For me, neuroscience is the next frontier though we still have yet to foray further than a figurative few feet into space and the ocean's depths (believe it or not, that alliteration was accidental).
Get out there, do some learning about the nervous system! Grab the spinal cord by the (dorsal and ventral) horns!
I want to know what makes me me. I want to know why I think the way I do, whether others think the same way, how it came to be that humans are able to do all of these tasks that would be tough for a (current-day) computer in a snap.
Wait, humans are faster than computers? I must have that backwards, right? The majority of us may not be able to do math at the speed of electricity, but we perform computations on problems that would take hours just to input into a computer in a matter of seconds, or less. Where a computer has to work through all of the possibilities for a thousand little variables that may be affecting the situation, we can take one glance and intuit the solution.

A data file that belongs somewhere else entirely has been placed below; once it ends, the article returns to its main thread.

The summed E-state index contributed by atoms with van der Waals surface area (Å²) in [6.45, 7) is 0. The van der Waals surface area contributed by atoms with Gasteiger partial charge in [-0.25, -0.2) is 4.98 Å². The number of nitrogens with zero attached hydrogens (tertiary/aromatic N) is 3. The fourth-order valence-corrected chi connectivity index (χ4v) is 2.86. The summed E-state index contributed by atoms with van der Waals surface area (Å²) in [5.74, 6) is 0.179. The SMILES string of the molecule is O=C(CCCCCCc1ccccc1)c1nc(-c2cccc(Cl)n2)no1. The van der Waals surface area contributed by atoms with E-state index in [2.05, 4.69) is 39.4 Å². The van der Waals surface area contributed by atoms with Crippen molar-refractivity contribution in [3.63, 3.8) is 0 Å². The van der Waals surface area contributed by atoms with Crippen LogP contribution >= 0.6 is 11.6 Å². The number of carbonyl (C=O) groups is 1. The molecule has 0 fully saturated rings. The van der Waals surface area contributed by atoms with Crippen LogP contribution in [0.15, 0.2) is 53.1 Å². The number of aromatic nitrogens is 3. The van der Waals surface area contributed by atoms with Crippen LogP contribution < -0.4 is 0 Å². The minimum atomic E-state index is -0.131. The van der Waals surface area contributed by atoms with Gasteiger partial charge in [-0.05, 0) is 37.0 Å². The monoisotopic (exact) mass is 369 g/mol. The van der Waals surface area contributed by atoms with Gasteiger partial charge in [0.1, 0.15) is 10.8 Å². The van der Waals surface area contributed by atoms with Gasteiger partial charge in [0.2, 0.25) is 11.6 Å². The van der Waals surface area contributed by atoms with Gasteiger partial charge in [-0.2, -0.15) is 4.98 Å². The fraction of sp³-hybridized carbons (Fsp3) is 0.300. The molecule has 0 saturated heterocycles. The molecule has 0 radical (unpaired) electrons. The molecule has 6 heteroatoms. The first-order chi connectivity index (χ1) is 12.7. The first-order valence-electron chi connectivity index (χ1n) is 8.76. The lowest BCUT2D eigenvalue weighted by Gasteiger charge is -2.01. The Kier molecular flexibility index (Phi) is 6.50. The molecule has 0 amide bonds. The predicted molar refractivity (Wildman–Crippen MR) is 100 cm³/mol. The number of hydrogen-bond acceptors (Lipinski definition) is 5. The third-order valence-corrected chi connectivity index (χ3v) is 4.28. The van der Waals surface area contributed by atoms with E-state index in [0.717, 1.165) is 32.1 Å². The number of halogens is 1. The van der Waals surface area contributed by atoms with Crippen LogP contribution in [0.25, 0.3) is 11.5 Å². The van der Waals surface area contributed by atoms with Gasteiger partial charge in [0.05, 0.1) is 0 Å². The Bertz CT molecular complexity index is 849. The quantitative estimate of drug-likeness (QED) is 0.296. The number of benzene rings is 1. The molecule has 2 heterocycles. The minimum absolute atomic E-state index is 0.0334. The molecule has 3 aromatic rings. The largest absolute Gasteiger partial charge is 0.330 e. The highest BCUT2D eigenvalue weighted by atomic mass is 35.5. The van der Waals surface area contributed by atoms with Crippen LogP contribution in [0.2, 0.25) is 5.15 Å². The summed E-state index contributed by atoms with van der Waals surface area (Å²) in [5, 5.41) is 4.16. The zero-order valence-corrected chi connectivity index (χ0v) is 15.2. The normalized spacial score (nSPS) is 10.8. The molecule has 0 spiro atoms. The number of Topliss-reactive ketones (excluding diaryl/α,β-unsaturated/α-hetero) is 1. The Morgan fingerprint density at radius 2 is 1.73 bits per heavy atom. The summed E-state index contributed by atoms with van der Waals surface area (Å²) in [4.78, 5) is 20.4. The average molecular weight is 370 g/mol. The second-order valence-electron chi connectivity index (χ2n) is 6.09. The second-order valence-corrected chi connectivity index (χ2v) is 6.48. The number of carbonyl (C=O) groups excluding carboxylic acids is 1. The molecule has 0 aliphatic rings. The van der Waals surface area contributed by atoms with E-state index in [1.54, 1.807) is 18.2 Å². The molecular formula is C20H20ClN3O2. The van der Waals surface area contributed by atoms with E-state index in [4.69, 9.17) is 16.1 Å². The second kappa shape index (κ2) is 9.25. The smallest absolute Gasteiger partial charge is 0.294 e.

As Jonah Lehrer posits in How We Decide, our feelings and emotions and instincts and hunches are not inferior to the careful, methodical calculations of computers; they are actually the product of massive parallel processing that takes place beneath your consciousness. The problem is knowing when something is off in that processing, when a variable is not right, when a thought from a nearby stream is interfering - when to trust your instinct, and when not to.
In order to know when to trust our gut, however, we must know how we think so we can keep a mental eye out for those mistakes.
That brings me back to the point I want to make. After looking at the world around us, we've finally turned our attention and our questions back to ourselves. And now we've got the tools to actually get some of those answers.